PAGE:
>> >>> On Sun, 06 Sep 2009 22:08:43 +0000, assimilate wrote:
>> >>> > On �4-Sep-2009, "gray asphalt" <dontwr...(a)gmail.com> wrote:
>> >>> >> Will you explain what the difference is between "rationing"
>> >>> >> and the way things are done now? -
>> >>> > Now coverage is a matter of contract: what the policy says it
>> >>> > will cover and if one party does not live up to the terms then
>> >>> > in can be brought before the authorities to settle. Rationing
>> >>> > socialist style is where one party is the state and who is
>> >>> > going to arbitrate a dispute between you and the state? Why the
>> >>> > state. Wonder how that's going to work out?
>> >>> "Rationing socialist style." I like that. Nice aroma.
>> >>> In your opinion, is more healthcare rationing done in Canada or
>> >>> the US? �I'm always interested in the intersection between
>> >>> reality and ideology, so I'm genuinely curious if you'll be able
>> >>> to bring yourself to concede the obvious.
>> >> Rationing is done more in Canada. �What Bill describes as the
>> >> contra
>> >> system is dead one straight....and it correlates to my 20 years in
>> >> the biz. Furthermore, there is accountability if the contract is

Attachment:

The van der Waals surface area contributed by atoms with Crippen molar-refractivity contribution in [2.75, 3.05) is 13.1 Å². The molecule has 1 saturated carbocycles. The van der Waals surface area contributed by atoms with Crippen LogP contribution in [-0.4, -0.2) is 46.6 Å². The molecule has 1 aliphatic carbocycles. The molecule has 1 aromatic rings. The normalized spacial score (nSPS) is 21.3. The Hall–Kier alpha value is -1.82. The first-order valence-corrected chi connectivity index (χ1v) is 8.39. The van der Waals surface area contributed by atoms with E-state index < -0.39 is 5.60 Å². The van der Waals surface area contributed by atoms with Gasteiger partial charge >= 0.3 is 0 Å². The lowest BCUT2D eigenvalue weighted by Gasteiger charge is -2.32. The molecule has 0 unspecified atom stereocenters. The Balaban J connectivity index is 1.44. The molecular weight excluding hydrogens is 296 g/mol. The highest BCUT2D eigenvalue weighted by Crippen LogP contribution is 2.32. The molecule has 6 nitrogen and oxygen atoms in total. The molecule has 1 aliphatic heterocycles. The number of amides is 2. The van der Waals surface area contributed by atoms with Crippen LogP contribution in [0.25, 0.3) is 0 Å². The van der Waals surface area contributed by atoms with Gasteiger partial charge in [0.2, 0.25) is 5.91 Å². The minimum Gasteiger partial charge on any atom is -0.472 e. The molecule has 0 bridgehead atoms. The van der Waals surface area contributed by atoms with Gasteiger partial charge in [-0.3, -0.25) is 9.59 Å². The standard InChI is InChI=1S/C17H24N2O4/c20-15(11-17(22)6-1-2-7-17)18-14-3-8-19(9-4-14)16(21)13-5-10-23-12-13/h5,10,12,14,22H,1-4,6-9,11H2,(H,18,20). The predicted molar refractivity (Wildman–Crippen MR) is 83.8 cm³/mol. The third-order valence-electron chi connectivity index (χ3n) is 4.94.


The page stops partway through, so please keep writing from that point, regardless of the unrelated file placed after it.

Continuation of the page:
>> >> broken. Conversely, there is accountability if the contract/policy
>> >> was obtained on a fraudulent basis.
>> > Everyone in Canada has healthcare. Millions in the US do not. Just
>> > on that blindingly obvious fact alone, there is way more rationing
>> > in the States.
>> Let's agree on one thing, The US Has the Best Health
>> Care System in the World - for the rich. I'm not saying
>> the superrich can go out and buy a kidney or liver in
>> a thrid world country and have it installed on the down
>> low but there sure are a lot of MRIs for some, while
>> others can't get vaccinations. I don't mean to demean
>> the hard working investment bankers.
>> If you don't believe that there aren't vaccinations for
>> the poor, then would you agree that that should be a
>> part of universal care?
> You don't have to be rich to access the US health care system,
> especially when you are sick. In may caes, a poor person suffering a
> heart attack with be taken to the same hospital and treated by the
> same physicians as a rich person.
> For about $12K per year you can get pretty good health care in the US,
> and it's not that hard to earn $12K in the US...
So your point is that if you don't need to eat or have a place to stay,
it's pretty easy to afford health care?
I agree, but it seems pretty unrealistic to me.
I'd think that even for people who are making good money, paying $12K a
year can be a real hardship.
> of course I'm talking
> about *EARNING* the benefits you use for yourself...because in the end
> someone has to generate the wealth. You can print up all the money you
> want, like say Zimbabwe, but you have to have the wealth to back it
> In the US, of course, you have the freedom, and the responsibility
> associated with being responsible for your own life. You give up one,
> say responsibility, you lose the other.